ADL: Breakup Of Aryan Nations Leads To Formation Of Potentially Dangerous New Hate Groups; Hate Congress To Convene
New York, NY, July 17, 2002 … After a debilitating lawsuit led to the confiscation last year of the Aryan Nations compound in Northern Idaho, leaders of this once notorious neo-Nazi group have moved on to found dangerous new splinter groups in Ohio, Idaho and Pennsylvania.
The Anti-Defamation League (ADL), which monitors and exposes the activities of extremist groups, today warned that several nascent Aryan Nations offshoots constitute "a significant threat" based on their increasingly virulent rhetoric and calls to violence on the Internet. ADL has notified local and national law enforcement of the presence of these new groups, several of which have issued calls to violence and intimidation based on the concept known as "Phineas Priest." The "Phineas Priest" ideology encourages followers to strike out in the most violent and ruthless way against "race mixers," abortionists, homosexuals, Jews and other perceived enemies.
"You have a situation where former Aryan Nations leaders are engaged in a dangerous game of one-upmanship, and this has created an intensification of the anti-Semitic, homophobic and racist rhetoric that had always been at the core of this group's hateful message," said Abraham H. Foxman, ADL National Director. "Each of these groups is engaged in a dangerous competition to prove themselves as the true successor to Aryan Nations. This has led to increasing calls to violence based on the dangerous Christian Identity concept of Phineas Priests."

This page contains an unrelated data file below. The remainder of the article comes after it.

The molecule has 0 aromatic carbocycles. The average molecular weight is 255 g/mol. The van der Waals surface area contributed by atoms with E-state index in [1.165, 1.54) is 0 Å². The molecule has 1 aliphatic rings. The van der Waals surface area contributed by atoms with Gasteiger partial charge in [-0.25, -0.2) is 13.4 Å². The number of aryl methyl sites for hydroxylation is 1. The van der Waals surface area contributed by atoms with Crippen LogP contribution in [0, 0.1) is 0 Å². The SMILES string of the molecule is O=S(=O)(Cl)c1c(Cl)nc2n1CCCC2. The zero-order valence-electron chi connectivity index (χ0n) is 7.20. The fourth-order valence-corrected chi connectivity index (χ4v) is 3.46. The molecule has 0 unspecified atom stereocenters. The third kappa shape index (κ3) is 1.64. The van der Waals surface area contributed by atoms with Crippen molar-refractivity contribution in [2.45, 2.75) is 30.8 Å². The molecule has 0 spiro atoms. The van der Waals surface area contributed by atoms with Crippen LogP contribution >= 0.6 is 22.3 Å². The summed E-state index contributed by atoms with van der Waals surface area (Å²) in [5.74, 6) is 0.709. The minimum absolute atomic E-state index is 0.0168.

As part of this intensifying competition between the various groups, the Pennsylvania faction of Aryan Nations is convening an "Aryan Nations World Congress 2002" this summer in Ulysses (Potter County) Pennsylvania. The gathering, scheduled July 26-28, is being held on the private property of white supremacist August Kreis in an attempt to emulate the Aryan Nations congresses held in Idaho in previous years.